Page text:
Trevi Fountain: As Above, So Below
The Trevi Fountain is the largest Baroque fountain in Roma and took 30 years to complete (1732-1762). This fountain is world-famous and has appeared in many films like The Lizzie McGuire Movie, Roman Holiday, and Angels and Demons.
Thanks to the help of TikTok, I found the archaeological area of Vicus Caprarius, known as the City of Water. It is a small museum just around the corner of the Trevi Fountain that showcases the Aqua Virgo aqueduct, the fire of Nero, the sack of Alaric, and the siege of the Goths, just 9 meters below ground. The Aqua Virgo aqueduct supplies the water to the Trevi. Supposedly, a virgin in 19 BC helped Roman technicians locate the pure water source, thus giving it its namesake.
Exploring on a free day, Emma, Pauline, and I were able to see the water that flows from the Trevi Fountain as well as countless pieces of art including a statue of the head of Alexander Helios. The water cooled the museum and the sound lulled over the entire visit. While a short visit, I really enjoyed spending time in a less visited sight of the Trevi. Our day finished by stopping at a nearby restaurant for some carbonara and walking aimlessly down the streets – the perfect end to a free day in the Eternal City.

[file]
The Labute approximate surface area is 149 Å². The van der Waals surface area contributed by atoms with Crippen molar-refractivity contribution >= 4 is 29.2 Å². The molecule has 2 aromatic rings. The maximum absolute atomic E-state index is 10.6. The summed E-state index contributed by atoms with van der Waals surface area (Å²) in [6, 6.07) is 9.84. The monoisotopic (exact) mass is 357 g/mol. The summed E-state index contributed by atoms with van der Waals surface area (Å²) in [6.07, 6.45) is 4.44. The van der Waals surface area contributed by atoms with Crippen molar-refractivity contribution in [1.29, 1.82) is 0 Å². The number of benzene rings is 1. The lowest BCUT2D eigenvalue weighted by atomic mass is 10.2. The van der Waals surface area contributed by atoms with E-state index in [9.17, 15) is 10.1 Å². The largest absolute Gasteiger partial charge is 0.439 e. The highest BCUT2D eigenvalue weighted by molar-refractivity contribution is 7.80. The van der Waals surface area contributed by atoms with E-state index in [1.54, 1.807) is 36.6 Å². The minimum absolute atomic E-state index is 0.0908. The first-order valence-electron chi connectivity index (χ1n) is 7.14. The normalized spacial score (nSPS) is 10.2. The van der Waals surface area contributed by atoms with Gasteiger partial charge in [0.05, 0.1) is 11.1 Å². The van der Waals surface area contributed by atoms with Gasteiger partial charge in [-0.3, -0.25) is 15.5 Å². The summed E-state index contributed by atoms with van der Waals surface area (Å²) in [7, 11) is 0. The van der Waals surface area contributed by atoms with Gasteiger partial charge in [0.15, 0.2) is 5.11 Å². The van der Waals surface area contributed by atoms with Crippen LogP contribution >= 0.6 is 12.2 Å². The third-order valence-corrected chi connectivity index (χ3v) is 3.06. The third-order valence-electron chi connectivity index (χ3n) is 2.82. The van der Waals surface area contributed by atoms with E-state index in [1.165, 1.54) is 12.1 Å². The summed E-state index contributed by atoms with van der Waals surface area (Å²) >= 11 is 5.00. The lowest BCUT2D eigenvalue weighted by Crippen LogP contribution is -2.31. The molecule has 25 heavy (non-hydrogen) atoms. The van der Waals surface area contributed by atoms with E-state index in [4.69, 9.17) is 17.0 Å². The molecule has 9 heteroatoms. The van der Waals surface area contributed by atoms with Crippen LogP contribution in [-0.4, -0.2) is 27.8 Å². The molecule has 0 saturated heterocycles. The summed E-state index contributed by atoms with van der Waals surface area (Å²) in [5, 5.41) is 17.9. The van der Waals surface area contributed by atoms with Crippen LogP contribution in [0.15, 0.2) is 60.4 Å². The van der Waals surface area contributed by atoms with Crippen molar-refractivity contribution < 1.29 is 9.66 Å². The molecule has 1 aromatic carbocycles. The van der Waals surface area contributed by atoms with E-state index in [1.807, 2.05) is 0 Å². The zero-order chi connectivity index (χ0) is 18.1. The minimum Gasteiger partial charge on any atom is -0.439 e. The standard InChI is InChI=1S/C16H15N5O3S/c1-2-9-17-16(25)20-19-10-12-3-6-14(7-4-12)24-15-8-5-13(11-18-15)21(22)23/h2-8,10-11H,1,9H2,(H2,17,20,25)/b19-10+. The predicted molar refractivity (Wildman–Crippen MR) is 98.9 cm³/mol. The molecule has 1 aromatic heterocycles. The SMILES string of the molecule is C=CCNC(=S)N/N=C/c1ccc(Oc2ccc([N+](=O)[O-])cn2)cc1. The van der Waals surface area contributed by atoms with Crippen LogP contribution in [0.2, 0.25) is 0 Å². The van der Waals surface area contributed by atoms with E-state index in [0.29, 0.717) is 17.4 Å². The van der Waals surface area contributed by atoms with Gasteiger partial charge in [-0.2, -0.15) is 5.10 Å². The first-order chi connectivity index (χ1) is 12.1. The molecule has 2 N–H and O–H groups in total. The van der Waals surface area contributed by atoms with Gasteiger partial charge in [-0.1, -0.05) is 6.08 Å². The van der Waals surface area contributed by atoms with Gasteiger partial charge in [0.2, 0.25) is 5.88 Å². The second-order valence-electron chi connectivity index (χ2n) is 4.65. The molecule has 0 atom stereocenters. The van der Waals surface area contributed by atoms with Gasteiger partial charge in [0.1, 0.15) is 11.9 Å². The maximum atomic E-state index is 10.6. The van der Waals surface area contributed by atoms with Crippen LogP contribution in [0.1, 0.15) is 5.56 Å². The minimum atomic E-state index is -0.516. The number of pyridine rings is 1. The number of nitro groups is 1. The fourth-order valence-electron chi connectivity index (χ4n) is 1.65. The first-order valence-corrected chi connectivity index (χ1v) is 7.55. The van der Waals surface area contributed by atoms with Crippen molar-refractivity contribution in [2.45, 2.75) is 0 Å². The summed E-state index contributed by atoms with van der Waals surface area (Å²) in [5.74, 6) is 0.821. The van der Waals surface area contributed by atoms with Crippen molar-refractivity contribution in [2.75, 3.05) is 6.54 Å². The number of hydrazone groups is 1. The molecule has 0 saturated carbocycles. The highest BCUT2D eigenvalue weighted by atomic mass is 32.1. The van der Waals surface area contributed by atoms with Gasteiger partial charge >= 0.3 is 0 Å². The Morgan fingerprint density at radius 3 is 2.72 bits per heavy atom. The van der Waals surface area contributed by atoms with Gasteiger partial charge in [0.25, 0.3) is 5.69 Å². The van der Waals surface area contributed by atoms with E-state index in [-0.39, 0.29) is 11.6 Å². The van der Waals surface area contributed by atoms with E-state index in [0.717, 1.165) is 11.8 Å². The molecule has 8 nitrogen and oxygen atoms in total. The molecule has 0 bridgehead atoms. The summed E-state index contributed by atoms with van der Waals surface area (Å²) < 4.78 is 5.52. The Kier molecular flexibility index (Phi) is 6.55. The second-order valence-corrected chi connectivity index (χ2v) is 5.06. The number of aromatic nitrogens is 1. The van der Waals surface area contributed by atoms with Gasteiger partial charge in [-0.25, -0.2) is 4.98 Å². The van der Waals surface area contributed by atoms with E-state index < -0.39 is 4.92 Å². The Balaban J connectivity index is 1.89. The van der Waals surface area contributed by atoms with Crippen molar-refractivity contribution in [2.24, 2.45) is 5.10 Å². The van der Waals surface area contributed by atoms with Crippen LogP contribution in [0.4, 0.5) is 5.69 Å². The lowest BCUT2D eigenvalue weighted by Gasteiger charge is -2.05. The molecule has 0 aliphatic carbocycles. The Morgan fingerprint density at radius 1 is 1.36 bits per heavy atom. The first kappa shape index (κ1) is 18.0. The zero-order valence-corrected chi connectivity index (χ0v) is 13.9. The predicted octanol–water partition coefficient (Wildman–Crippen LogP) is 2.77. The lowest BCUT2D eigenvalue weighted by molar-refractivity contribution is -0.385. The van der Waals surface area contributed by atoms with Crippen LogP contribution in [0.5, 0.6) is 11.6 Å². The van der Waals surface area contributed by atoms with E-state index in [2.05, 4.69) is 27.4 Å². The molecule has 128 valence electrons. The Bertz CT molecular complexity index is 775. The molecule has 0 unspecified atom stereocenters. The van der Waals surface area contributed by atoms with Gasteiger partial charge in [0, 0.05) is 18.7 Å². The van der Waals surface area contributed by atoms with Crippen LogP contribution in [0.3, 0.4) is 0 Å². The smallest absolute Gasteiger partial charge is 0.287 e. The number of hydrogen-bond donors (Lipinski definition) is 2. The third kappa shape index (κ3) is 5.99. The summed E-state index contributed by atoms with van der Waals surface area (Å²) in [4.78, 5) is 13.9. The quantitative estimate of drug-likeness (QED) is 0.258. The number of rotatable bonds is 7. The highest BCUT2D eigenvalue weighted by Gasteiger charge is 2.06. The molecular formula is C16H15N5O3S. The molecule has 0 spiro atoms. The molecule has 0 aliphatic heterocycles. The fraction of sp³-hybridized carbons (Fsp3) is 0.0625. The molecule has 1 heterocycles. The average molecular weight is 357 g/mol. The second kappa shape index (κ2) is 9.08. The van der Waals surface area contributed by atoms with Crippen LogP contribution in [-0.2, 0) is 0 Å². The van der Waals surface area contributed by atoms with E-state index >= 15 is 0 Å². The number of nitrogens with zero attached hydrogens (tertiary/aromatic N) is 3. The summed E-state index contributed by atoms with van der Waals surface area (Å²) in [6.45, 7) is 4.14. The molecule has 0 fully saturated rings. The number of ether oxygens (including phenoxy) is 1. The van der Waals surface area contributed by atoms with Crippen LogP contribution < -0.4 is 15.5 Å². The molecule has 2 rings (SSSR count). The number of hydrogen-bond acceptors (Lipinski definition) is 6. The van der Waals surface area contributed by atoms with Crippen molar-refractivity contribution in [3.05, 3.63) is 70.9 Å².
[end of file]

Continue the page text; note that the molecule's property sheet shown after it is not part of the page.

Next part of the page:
Pompeii as Text
“Pompeii’s Legalized Lupanars”, by Camilla Osorio of FIU on May 16, 2o22.